In a petition to the FMCSA, nine major U.S. motor carriers and a
special interest group are seeking a federal rulemaking and amendments to the
Federal Motor Carrier Safety Regulations.
In the petition obtained by Land
Line Magazine, the carriers and Road Safe America ask for every
Class 7 and Class 8 commercial motor vehicle manufactured after 1990 to be
required to have an electronic speed governor set no higher than 68 mph.
The list of motor carriers, spearheaded by Schneider National, includes
J.B. Hunt Transport, C.R. England, Covenant Transport, Dart Transit Company,
H.O. Wolding, ATS Intermodal, U.S. Xpress and Jet Express.
The petitioners also want the Federal Motor Carrier Safety
Administration to adopt a rule against modifying or adjusting the speed
limiters once they are activated. And they want the government to require that
records be kept to show that commercial vehicles are actually equipped with the
The Owner-Operator Independent Drivers Association opposes mandatory
speed limiters in the U.S., and in Canada, where a similar proposal in Ontario is under review by a legislative committee.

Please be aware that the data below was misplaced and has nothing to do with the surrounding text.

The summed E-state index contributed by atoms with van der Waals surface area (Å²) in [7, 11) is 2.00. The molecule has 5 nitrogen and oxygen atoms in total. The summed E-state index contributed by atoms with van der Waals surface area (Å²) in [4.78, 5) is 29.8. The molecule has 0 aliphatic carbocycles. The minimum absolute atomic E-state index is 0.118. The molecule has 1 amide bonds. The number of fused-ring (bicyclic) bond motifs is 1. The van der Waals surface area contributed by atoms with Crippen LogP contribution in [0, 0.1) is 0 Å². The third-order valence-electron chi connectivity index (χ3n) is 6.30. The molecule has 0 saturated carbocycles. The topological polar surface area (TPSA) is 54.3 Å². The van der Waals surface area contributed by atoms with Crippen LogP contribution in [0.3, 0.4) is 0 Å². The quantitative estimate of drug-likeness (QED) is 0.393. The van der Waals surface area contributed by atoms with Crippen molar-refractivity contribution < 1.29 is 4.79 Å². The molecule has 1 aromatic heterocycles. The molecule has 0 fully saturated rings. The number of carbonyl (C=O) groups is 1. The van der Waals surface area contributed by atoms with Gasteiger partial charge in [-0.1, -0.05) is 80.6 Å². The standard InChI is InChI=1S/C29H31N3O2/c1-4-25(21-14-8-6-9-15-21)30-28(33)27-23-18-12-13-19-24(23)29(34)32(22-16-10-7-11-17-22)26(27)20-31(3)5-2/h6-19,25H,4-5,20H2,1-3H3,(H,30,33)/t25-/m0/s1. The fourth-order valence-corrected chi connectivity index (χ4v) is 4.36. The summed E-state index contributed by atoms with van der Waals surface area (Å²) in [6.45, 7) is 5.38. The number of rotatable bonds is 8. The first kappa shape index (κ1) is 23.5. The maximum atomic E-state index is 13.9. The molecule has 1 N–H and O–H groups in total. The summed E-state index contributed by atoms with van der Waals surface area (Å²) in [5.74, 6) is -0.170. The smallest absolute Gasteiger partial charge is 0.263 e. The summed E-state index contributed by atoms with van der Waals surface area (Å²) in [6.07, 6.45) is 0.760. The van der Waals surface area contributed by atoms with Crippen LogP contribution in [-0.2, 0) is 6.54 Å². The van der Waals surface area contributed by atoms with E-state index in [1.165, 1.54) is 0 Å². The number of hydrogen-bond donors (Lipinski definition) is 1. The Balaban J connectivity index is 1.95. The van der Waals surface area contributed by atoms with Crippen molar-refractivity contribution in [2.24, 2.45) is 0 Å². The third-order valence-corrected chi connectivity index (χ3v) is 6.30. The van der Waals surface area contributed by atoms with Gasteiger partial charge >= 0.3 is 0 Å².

The Association filed comments against mandatory speed limiters when
the Ontario Trucking Association proposed the notion in 2005. The OTA proposal
calls for speed limiters to be activated at 105 kilometers per hour, or about
Should the respective proposals get pushed through on either or both
sides of the border, officials have not clearly addressed how cross-border
truckers would activate their speed limiters to suit the requirements in each
OOIDA officials say even though the nine U.S. motor carriers have filed
a petition with FMCSA, an official notice of proposed rulemaking could still be
years away or not happen at all.
The petition had not been assigned an FMCSA docket number as of press
time, so the document is not yet available for viewing on the Internet.
Included with the petition was an endorsement letter from ATA
supporting the carriers.
OOIDA Director of Regulatory Affairs Rick Craig said that any petition
to the FMCSA has to undergo a lengthy review process.
“We will wait to see if FMCSA accepts the petition,” Craig told Land Line. “If it is accepted, there will
be plenty of time for public comments, and if that time comes, we will let our
membership know to take up a strong opposition.”
– By David Tanner, staff writer